Mon, Feb 04, 2013 - Page 1 News List

Farmers, activists protest against globalization

By Loa Iok-sin  /  Staff reporter

Farming rights advocates gather on Ketagalan Boulevard in front of the Presidential Office yesterday to protest against the globalization of the agricultural sector, warning that it could lead to a further deepening of the food and climate crises. The text on the back of the T-shirts reads: “Farmers are angry.”

Photo: Liao Chen-huei, Taipei Times

Hundreds of people, including farmers and farming activists from Taiwan, Thailand, Indonesia, South Korea, Japan and Malaysia, yesterday rallied against the globalization of agriculture on Ketagalan Boulevard in front of the Presidential Office, protesting against the government’s plans to lift more bans on agricultral imports.

“We gather here today to express our anger, we want to tell the government that we’re fed up with their compromises on our food sovereignty, it’s a serious problem that our food self-sufficiency has dropped to 33 percent now,” Taiwan Rural Front (TRF) spokeswoman Tsai Pei-hui (蔡培慧) told the crowd at the rally. “You’ve put our dining tables and refrigerators in other people’s homes, we want to keep them in our own places.”

In addition to a series of heated protests against land expropriations that have been going on for years, farmers and farming activists are worried that the government may soon lift the bans on imports of 830 categories of farm products from China, as well as pork products from the US, despite President Ma Ying-jeou’s (馬英九) repeated promises that he would not do so.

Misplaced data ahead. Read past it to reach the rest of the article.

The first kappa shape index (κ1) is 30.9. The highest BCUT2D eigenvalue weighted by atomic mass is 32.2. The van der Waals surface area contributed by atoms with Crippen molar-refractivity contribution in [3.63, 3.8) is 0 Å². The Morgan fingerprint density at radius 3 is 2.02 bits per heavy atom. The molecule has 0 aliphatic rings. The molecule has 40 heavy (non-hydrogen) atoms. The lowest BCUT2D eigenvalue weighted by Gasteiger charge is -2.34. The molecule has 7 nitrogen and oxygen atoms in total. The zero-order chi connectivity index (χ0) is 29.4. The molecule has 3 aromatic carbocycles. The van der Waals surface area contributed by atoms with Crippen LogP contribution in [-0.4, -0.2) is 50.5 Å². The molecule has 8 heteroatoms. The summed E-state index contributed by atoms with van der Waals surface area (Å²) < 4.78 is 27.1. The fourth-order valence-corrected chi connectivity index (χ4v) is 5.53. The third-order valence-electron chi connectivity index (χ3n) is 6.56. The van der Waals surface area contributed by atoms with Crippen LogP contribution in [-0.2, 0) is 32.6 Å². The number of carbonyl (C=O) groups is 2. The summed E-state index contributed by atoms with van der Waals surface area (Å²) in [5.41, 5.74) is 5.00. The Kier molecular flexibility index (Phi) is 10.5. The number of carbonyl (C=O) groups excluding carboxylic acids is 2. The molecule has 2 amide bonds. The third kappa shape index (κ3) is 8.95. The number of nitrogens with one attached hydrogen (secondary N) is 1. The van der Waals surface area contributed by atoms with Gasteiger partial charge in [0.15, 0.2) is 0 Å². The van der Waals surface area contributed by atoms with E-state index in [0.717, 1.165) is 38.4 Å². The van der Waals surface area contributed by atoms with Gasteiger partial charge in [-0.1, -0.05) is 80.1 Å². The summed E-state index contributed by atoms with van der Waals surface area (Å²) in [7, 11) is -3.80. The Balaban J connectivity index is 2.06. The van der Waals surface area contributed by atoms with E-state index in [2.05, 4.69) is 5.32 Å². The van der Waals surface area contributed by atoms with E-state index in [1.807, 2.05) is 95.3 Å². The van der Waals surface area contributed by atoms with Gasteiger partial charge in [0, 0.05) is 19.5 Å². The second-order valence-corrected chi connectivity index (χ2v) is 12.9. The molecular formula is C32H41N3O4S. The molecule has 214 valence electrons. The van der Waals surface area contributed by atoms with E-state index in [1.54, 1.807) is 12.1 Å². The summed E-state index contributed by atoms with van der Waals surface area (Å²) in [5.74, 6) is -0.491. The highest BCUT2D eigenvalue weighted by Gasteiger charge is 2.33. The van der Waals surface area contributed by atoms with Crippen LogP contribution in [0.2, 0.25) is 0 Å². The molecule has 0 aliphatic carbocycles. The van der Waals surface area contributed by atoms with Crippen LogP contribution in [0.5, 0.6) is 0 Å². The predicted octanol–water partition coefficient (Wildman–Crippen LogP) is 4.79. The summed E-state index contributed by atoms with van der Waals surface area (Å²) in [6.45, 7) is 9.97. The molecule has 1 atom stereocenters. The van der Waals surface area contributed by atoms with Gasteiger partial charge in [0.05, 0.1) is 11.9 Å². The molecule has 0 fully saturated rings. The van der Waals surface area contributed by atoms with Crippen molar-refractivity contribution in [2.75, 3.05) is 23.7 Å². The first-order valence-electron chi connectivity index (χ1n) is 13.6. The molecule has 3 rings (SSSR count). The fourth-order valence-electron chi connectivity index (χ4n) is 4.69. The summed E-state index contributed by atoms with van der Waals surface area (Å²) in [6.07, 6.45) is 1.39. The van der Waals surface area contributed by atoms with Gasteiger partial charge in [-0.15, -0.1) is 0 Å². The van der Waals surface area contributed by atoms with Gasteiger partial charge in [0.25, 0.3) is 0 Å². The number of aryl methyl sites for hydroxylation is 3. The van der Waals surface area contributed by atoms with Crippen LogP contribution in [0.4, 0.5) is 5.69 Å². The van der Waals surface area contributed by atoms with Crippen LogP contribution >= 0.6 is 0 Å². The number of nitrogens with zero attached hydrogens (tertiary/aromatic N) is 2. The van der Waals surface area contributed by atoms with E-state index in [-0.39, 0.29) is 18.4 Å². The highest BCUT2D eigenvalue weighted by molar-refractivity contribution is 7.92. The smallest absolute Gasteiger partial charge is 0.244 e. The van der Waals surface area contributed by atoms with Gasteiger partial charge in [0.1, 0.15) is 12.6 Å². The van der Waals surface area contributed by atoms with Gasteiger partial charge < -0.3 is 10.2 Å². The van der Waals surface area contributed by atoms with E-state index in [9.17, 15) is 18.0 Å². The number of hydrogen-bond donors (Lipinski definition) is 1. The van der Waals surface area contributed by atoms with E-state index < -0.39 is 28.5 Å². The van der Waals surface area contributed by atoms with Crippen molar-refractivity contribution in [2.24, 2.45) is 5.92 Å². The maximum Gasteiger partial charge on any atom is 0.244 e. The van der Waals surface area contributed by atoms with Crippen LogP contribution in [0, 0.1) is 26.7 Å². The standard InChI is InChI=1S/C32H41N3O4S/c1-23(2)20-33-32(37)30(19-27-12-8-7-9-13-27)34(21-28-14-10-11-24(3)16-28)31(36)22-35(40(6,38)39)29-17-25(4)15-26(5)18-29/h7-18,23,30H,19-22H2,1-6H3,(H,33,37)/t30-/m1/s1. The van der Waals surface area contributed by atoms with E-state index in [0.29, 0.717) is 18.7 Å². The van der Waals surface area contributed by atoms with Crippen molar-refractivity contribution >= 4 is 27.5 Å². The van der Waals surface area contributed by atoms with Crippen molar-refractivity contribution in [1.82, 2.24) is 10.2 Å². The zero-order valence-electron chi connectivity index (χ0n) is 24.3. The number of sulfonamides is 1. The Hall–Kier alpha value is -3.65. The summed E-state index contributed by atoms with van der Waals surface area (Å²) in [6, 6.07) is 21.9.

“During the presidential campaign, Ma promised numerous times that he would not lift the bans on imports of 830 categories of farm products from China, but now, Council of Agriculture Minister Chen Bao-ji (陳保基) is saying that the bans ‘may’ be lifted,” said National Cheng Chi University land economics professor Hsu Shih-jung (徐世榮), a long-time advocate of farmers’ rights. “When the government decided to lift the ban on imports of certain US beef products amid strong opposition from the public, Ma also firmly promised that the imports of US pork products would remain banned — yet the US government is now pressuring the Ma administration to lift the ban.”

Hsu said farmers across the country now “have little confidence in this incapable government” and therefore gathered to voice their opposition to free trade in the agricultural sector and to call on the government to insist on agricultural sovereignty.

Henry Saragih, the general coordinator of the Jakarta, Indonesia, office of international small farmers’ organization La Via Campesina, said that the problems that Taiwanese farmers encounter are the same for farmers across the world.

La Via Campesina is an international coalition of peasants’ movements with 148 member groups in 69 countries around the world.

“Land grabbing, loss of food sovereignty and an increasing number of people threatened by famine — now reaching more than 1 billion — are problems created by the WTO, globalization and neo-liberalism,” Saragih said.

He said that Thailand, for instance, which originally had a diverse agricultural sector, now specializes in producing rice for export, and has to import other produce.

South Korea has become an exporter of electronic products, “and since most of its farmland has been taken by the industrial sector, some South Korean agricultural companies now grab land in Africa — especially Madagascar — to grow produce to be imported back to South Korea, leaving Madagascan farmers landless,” Saragih said.

Wirat Phromson, a member of the Northern Peasants’ Federation Thailand, urged farmers in Taiwan to continue their struggle.

Citing the farming rights movement in Thailand, Phromson said that despite the seeming flexibility of the Thai government and its promise to revise laws, “the [Thai] government eventually amended laws concerning the agricultural sector, but not for the interests of the peasants. Rather, it was for the interests of big corporations.”

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